An investigation into climate adaptation measures applied to retrofit social housing in the south east of England
Prof Susannah Hagan
The basic retrofit package for social housing in Europe includes adding a layer of insulation to the external or internal surfaces, improving the air tightness of the building and controlling the ventilation. With the threat of climate change and the rising risk of global warming though, the design of these systems may become unsuitable in a few years. As the heating season shortens, the current concern with reducing space heating demand may become less of a requirement. Instead, as the risk of overheating in the summer increases, these measures could make the situation worse and some cooling strategies may be necessary. Using the EU Interreg-funded project IFORE (Innovation For Renewal Prof. M. McEvoy), as a case study, I will be looking at the environmental retrofit of 100 houses in Rushenden (Kent) in the light of unpredictable climate change.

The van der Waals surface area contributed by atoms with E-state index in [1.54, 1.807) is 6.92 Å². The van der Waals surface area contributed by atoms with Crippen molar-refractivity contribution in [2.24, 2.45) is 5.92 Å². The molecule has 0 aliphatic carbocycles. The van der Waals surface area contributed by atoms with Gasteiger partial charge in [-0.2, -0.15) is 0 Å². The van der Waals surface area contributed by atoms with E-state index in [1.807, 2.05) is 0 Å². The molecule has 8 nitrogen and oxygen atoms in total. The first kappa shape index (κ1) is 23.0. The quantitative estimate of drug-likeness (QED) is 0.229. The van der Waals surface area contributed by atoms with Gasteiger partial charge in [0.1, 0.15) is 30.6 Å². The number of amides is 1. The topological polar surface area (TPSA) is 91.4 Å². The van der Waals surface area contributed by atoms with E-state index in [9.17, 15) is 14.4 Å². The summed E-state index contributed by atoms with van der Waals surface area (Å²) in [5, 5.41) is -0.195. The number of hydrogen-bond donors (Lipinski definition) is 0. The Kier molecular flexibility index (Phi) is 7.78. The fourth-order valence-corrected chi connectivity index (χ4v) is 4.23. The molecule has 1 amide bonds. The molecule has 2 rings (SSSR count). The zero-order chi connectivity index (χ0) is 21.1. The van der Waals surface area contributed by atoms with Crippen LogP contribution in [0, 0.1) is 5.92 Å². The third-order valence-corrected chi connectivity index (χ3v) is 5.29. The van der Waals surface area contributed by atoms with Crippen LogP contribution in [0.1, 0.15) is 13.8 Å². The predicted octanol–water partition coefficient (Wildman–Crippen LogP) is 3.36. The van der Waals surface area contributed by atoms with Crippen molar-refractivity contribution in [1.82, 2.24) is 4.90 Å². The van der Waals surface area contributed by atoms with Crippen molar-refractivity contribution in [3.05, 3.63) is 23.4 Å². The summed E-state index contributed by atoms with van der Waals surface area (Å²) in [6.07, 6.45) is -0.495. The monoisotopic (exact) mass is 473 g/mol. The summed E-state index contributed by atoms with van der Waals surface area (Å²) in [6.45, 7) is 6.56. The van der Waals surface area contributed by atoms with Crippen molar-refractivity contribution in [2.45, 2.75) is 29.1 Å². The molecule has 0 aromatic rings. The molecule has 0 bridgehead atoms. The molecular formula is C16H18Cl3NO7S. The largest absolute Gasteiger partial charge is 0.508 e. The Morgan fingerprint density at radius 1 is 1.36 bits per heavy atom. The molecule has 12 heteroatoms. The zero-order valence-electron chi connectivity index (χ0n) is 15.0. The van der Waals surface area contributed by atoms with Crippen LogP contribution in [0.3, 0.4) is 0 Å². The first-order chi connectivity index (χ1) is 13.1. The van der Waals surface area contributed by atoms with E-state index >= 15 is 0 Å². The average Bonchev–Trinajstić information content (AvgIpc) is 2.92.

The proposition of this thesis is that before the end of its lifetime, by 2050 for instance, 'deep retrofit’, the substantial upgrading aimed at reducing considerably the energy use of social housing, may cause overheating in summer. As a result, the risk is that the occupants would adapt to the new environmental conditions by buying air conditioning units, which will increase CO2 emissions and greater fuel poverty. In order to address this problem, I will explore design solutions for social housing in the south east of England to adapt the retrofitted houses to climate change. The measures include some passive techniques like shading devices, night time ventilation and increased thermal mass. As governmental plans to massive-scale retrofit of the existing UK housing stock emerge, this work is aiming to inform on whether the current way of retrofitting is in accord with the predictions of future climate change.
Are the methods currently used in housing retrofit valid in the view of a predicted changing climate and in particular of global warming?
What are the retrofit systems and/or packages that will still be in place in 50 years and what will have to be replaced to guarantee a comfortable indoor environment in the case of global warming?
What are the best combinations of low cost – high efficiency adaptation measures that fit best the case of retrofitted social housing in the south – east of England?